However John McLaren, of the University of Glasgow's Centre for Public Policy for Regions, declared business investment was still too low to suggest a fully-fledged recovery was underway.
David Tinsley of French bank BNP Paribas expects the recent economic momentum to continue over the next six to 12 months, with his outlook reflected by some economic consultants raising their growth forecast to as high as 3% in 2015. But he is surprised that view is not universally shared north of the Border.
Speaking in Glasgow after meeting clients in Scotland this week, Mr Tinsley said: "I have been looking at a lot of the indicators and it is quite clear that across a range of business surveys things have picked up really quite markedly.
"And there is no obvious reason why the momentum will fade.
"You can argue about where we might be in, say, the middle of next year. But over the next six to 12 months it seems like the momentum should be sustained and may even be strengthened.
"But I have been a bit struck coming up here how there are still quite a lot of sceptics. There are people still quite bearish on the UK and it is quite interesting.
"I think you can be a structural bear, in the sense that what we are seeing is a recovery that is probably a bit more than optimally led by the consumer [and] the housing market than you would like.
"Nonetheless it is going to be reflected in reasonably solid GDP growth."
Colin Borland, head of external affairs at the Federation of Small Businesses (FSB) in Scotland, said he is "not hugely surprised" to hear Mr Tinsley's optimism.
He said: "What we have seen is rising confidence almost quarter and quarter now.
"Now, it is all relative and we are maybe getting back to a level where we were say a couple of years ago. However the trend does seem upward."
But John McLaren questioned whether there was enough evidence to suggest a genuine recovery is underway.
He said: "The recovery, if you can call it that, is basically one quarter, which is Q2 of 2013, which will probably be revised at some future date as well.
"Up to that, there is not really much in the way of recovery. Business investment was falling all the way to Q1 of 2013, which is not a very good sign of a robust recovery.
"One of the things that has contributed most in the last five or six quarters has been consumers' household consumption, but that has been at the cost, certainly until the first quarter of 2013, of a falling savings ratio, which means it is not sustainable.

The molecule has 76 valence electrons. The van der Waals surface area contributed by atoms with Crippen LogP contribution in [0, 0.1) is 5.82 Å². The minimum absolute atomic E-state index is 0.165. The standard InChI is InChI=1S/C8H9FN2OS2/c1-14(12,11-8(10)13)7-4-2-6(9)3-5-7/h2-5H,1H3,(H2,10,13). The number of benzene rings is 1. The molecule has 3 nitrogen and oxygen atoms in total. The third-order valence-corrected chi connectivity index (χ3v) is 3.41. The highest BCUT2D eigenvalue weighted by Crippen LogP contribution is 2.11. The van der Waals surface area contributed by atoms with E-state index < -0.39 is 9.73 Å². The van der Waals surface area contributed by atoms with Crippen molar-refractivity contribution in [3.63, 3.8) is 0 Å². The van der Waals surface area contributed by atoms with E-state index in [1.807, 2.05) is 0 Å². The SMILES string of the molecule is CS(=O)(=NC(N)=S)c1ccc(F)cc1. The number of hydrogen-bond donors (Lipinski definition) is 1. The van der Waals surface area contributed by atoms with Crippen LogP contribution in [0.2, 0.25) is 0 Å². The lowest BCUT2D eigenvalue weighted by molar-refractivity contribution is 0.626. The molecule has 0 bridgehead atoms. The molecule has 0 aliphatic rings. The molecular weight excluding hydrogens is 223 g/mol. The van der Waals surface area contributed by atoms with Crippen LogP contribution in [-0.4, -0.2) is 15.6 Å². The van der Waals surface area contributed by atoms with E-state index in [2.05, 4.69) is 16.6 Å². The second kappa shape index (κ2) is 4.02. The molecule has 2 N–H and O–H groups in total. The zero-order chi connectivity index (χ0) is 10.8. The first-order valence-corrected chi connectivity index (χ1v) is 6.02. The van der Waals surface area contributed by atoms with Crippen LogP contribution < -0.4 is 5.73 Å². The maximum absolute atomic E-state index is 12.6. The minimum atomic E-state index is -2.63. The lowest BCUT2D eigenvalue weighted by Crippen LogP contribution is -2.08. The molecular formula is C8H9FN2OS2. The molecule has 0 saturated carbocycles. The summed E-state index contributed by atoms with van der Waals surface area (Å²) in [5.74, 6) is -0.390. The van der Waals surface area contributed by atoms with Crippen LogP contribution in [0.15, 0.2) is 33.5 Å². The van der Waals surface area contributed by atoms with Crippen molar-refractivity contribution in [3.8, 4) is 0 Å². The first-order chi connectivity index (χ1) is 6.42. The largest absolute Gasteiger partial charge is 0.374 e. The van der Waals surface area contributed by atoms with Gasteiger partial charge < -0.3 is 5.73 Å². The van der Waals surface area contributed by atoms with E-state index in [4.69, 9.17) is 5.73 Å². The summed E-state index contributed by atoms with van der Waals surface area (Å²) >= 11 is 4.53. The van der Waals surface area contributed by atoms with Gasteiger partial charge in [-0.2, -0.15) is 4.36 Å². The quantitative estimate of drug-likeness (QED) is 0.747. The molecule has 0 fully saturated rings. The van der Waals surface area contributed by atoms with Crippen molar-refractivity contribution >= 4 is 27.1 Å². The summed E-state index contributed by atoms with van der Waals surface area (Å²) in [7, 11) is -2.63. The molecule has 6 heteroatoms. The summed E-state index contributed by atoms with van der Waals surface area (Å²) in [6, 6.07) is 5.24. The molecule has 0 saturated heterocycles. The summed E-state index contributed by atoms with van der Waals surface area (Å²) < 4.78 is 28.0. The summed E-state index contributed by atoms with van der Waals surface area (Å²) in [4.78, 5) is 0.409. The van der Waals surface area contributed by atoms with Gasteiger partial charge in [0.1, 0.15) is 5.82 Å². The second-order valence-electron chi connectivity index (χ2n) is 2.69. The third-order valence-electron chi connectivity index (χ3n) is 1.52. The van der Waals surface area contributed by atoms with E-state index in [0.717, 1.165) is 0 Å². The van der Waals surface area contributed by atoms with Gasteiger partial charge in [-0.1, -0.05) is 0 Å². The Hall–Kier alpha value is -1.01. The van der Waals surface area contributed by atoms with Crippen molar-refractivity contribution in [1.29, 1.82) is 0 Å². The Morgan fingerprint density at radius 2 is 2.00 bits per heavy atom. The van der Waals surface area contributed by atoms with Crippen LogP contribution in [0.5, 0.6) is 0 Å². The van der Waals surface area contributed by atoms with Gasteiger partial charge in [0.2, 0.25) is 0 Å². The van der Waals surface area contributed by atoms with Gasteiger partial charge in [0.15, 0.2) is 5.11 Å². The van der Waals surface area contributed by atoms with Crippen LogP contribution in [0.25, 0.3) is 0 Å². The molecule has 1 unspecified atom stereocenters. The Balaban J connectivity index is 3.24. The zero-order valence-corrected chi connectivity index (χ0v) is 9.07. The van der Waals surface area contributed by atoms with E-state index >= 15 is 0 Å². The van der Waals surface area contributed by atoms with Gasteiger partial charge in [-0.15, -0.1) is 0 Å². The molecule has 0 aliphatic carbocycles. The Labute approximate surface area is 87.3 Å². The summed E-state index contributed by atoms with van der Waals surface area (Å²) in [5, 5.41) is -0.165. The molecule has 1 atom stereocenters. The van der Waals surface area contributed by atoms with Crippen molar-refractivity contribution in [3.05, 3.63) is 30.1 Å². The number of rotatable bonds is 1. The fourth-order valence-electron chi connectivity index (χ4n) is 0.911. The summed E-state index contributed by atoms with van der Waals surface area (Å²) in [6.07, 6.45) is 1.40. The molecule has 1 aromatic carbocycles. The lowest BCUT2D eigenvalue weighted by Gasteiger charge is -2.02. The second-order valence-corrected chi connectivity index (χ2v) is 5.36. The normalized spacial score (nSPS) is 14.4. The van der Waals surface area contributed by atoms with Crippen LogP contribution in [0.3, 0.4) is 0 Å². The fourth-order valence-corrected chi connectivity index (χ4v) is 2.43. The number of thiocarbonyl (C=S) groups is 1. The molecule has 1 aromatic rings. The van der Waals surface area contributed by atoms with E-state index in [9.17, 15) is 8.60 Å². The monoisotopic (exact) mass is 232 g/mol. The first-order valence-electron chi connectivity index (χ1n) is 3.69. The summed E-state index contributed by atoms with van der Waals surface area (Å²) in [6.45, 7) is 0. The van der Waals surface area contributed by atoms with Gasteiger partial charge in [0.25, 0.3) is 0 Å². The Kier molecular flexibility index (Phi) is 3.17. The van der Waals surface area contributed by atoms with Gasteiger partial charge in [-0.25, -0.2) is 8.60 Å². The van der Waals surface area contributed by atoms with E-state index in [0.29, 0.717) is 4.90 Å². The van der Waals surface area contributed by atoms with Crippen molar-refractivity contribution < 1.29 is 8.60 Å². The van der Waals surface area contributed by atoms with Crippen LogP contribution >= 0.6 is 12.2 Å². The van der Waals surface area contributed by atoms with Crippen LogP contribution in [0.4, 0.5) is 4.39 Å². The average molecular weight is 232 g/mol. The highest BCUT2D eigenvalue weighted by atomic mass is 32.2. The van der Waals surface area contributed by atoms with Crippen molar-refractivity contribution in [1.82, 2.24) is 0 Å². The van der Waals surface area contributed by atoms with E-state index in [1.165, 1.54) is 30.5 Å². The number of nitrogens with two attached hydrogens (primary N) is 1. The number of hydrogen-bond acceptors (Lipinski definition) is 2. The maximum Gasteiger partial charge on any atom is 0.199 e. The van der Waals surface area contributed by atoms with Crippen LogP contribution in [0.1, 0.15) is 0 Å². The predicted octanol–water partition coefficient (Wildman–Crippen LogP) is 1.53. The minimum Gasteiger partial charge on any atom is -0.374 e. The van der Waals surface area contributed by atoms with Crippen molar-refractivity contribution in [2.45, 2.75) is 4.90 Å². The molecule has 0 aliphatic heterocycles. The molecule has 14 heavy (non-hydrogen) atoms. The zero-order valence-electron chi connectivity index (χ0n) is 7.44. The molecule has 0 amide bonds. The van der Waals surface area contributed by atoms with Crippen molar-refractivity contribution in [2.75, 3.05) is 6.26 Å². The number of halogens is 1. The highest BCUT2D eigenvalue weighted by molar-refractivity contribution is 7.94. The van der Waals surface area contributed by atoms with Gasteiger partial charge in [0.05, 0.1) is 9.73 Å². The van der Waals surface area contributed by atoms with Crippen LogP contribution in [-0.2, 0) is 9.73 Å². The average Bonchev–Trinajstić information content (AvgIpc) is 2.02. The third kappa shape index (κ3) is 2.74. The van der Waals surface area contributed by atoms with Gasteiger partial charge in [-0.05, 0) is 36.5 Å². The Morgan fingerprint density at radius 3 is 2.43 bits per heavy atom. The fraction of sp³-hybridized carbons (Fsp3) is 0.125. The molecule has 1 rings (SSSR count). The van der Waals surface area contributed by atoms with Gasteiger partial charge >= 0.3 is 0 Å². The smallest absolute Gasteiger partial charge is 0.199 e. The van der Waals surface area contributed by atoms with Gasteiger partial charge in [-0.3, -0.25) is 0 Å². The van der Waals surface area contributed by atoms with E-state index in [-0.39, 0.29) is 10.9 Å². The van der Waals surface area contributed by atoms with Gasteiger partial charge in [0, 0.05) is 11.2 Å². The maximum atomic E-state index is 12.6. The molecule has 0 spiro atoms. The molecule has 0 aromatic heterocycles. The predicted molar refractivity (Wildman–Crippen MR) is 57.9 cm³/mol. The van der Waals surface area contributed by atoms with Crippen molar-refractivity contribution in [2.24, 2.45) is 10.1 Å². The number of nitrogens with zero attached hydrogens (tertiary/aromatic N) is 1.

"It might be the start of something, but it is just one quarter in."
Mr Tinsley tempered his own analysis by highlighting that real income growth remains significantly behind inflation.
With recent data pegging those figures at 1.5% and 2.7%, he said real disposable income is shrinking per head, though said this is being offset to some extend by employment growth.
Mr Tinsley added: "It is a bit of an uneasy mixture which makes one wonder the extent to the momentum in consumer spending can build.
"It is not necessarily saying it will fall back, but the extent to which it can build further."
The economist also described the position on bank and corporate lending as soft. He insisted this will improve but said the question mark was over whether it improves "at a pace that sustains a decent pick-up in growth".
Mr Tinsley noted the correlation between the economy here and in Europe and said the better-than-expected GDP performance in the eurozone in quarter two as a factor fuelling the UK recovery.
But he said some factors unique to the UK alone are contributing to the improved outlook, citing renewed growth in the housing market that he said has been boosted by the Funding for Lending scheme.
Mr Tinsley played down fears the Government scheme, designed to stimulate lending by banks to households and businesses, was helping to fuel an unsustainable housing bubble.
He said the UK has faced a historic challenge going back 20 to 30 years to provide a sufficient supply of new stock to prevent big price rises occurring.
Mr Tinsley said: "At the end of the day the level of housing market transactions is still way below where it was pre-crisis. Any recovery or normalisation in the economy is going to involve an increase in housing market transactions - that is inevitable.
"And any increase in transactions is going to involve more mortgage lending. In the absence of a big increase in supply, it is going to put upward pressure on house prices."
He also said the effect of the new-build market on the economy can be overstated, stating that even when house building was growing rapidly in the early 2000s it contributed to just 0.4 percentage points of GDP.
On the debate over Scottish independence, he said the referendum was still seen by the City as too distant to have an effect on market behaviour at present.
However he highlighted a raft of economic complications that would emerge should Scotland vote yes on September 18 next year. These include how to calculate the share of UK debt and liabilities from bank bail-outs an independent Scotland should inherit to how the benefits from North Sea oil would be shared. Mr Tinsley said: "The Vienna Convention [on Diplomatic Relations] states there should be fair and equitable distribution of debt following a state leaving some sort of union. But that treaty has not been ratified by many states.
"When the USSR fell apart, Russia took on the liabilities of the USSR.
"But when Czechoslovakia split up, the Czech and the Slovak republic split the debt on a two-to-one basis which was roughly in line with their populations.
"There is not single obvious legal precedent for this. That is the sort of the thing the market would worry about if it came to pass."
He also said a currency union between an independent Scotland and the rest of the UK could shackle Scotland with "quite a lot of fiscal constraints".